Comenius also started to add illustrations to books for use in education. His Orbis Pictus included pictures showing various trades. Each object in the picture was numbered, the labels at the bottom of the illustration in both Latin and the native language. The simple addition of a picture in a educational book changed the way education was presented to students.
Zinzendorf also promoted the concept
of choirs, with the congregation divided into ten groups based on their age,
sex, and marital status (infants, little girls, little boys, single sisters,
single brothers, married people, widows, and widowers) to promote a greater
sense of community and spiritualism. The
goal of the early
The choir was responsible for providing food, clothing and shelter for all members. It was also responsible for medical care. The care of the poor, however, was assumed by the congregation as a whole.
A Moravian Gemeine (congregation) could be one of two types: non-exclusive or exclusive. Non-exclusive congregations were those where members lived among the other settlers of other (or no) religions. Non-exclusive congregations could either be a rural (Landgemeine) or urban (Stadtgemeine). Exclusive congregations were settlements where only Moravians were allowed to settle. Exclusive congregations could either be Ortsgemeine where families lived in separate units and were responsible for their own livelihood and Pilgergemeine where everyone, even married members, lived with members of their own choir.
According to Zinzendorf, after a women's consecration to Christ, the children in the womb form a choir. Depending on the type of community, children remained with their parents until they were weaned when they moved to the nursery which housed both boys and girls at the time of their christening. By age 4 or 5 they were moved to the separate little children's choirs. In some congregations, parental authority was almost non-existent, with children being more the responsibility of the church than the family.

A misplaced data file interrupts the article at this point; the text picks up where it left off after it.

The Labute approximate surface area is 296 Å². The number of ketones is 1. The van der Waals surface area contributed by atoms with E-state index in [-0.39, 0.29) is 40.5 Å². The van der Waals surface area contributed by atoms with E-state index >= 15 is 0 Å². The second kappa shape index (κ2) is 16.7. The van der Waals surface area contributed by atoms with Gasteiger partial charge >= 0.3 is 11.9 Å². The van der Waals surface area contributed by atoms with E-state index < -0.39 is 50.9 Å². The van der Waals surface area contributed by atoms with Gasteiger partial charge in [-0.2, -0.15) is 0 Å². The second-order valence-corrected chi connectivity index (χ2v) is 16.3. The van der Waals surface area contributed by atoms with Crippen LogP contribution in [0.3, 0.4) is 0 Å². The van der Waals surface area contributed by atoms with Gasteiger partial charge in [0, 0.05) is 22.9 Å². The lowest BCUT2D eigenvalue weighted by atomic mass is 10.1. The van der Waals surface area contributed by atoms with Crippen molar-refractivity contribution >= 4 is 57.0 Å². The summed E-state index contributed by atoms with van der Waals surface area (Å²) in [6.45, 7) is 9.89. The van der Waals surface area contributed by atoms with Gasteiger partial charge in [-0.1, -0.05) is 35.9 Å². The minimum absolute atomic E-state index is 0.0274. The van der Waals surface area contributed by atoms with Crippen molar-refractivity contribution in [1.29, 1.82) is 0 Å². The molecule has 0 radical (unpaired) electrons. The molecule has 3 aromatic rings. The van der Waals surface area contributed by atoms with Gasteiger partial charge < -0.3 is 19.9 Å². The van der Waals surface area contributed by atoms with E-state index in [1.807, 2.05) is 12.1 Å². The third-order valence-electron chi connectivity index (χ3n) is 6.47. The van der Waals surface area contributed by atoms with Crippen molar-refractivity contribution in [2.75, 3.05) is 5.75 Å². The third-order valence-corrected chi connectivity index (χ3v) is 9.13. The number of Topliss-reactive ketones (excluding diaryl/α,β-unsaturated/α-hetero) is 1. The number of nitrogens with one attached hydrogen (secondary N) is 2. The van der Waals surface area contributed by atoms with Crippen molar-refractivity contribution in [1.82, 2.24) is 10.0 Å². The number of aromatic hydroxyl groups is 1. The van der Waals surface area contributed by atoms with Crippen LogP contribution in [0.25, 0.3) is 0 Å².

At about age 13 they moved to the Older Girls' or Older Boys' Choirs at which time they usually began an apprenticeship or domestic training.
Although this system allowed the production of a group of highly skilled craftsmen and professionals, it made it difficult to fill some of the lower skill jobs in the community because the young men nearly always wanted to learn a skill that would provide adequate financial reward. In a family situation, the young man would simply learn his father's trade, no matter its social status, because that was the only training available.
The choir was also expected to help the individuals solve the difficult problems of adolescence and guide them to a deeper understanding of their religious beliefs.
By about age 18 they were promoted to the Single Brothers' or Single Sisters' Choir where many adults lived out their lives. They practiced their trades, which often provided a major sources of income for the congregation itself. The Single Choirs also provided for quick and effective socialization for new members, especially immigrants.
The Single Sisters' House sheltered unmarried women, each engaged in different kinds of work, learning the skills necessary to provide a comfortable home after their marriage.
Each of these choir promotions was considered to be an important transition and was celebrated.
The choirs simplified making marital
matches. Every member was considered to
be marriageable, but individuals could convince the Elders that marriage was
not in the best interests of the congregation.
The elders often arranged marriage or at least had to consent to a
marriage which was then confirmed by use of the
Upon marriage they moved to their own home, to the Married People's Choir where they had a room, or in some cases, each spouse moved to separate buildings that housed the Married Brothers and the Married Sisters. The last situation varied in acceptance from congregation to congregation. Each couple was given a time and place to meet privately once a week.
Upon the death of a spouse, the individual moved to the Widows' or Widowers' Choir (if the population warranted a choir). If they remarried, they returned to the Married Peoples' Choir. For a moderate price, residents could live comfortably in a respectable manner. The Moravians were one of the earliest groups to provide for the care of the elderly.
Females worn different colored ribbons on their caps to indicate their position in the choirs. Small children wore scarlet, girls crimson, single sisters pink, married women light blue, and widows white.
Just as an individual passed through the physical stages, s/he would also pass through the choirs and upon his/her death, be buried in "God's Acre", the Moravian cemetery with a separate section for each choir. To emphasize the belief that all people are equal before God in death, every grave was marked by a marble slab, set flush with the ground so that all the graves were alike. In death, as it should be in life, all are equal. A married woman would be buried with the married women's choir while her husband would be buried with the married men's choir. Only members of the church were allowed burial in the cemetery.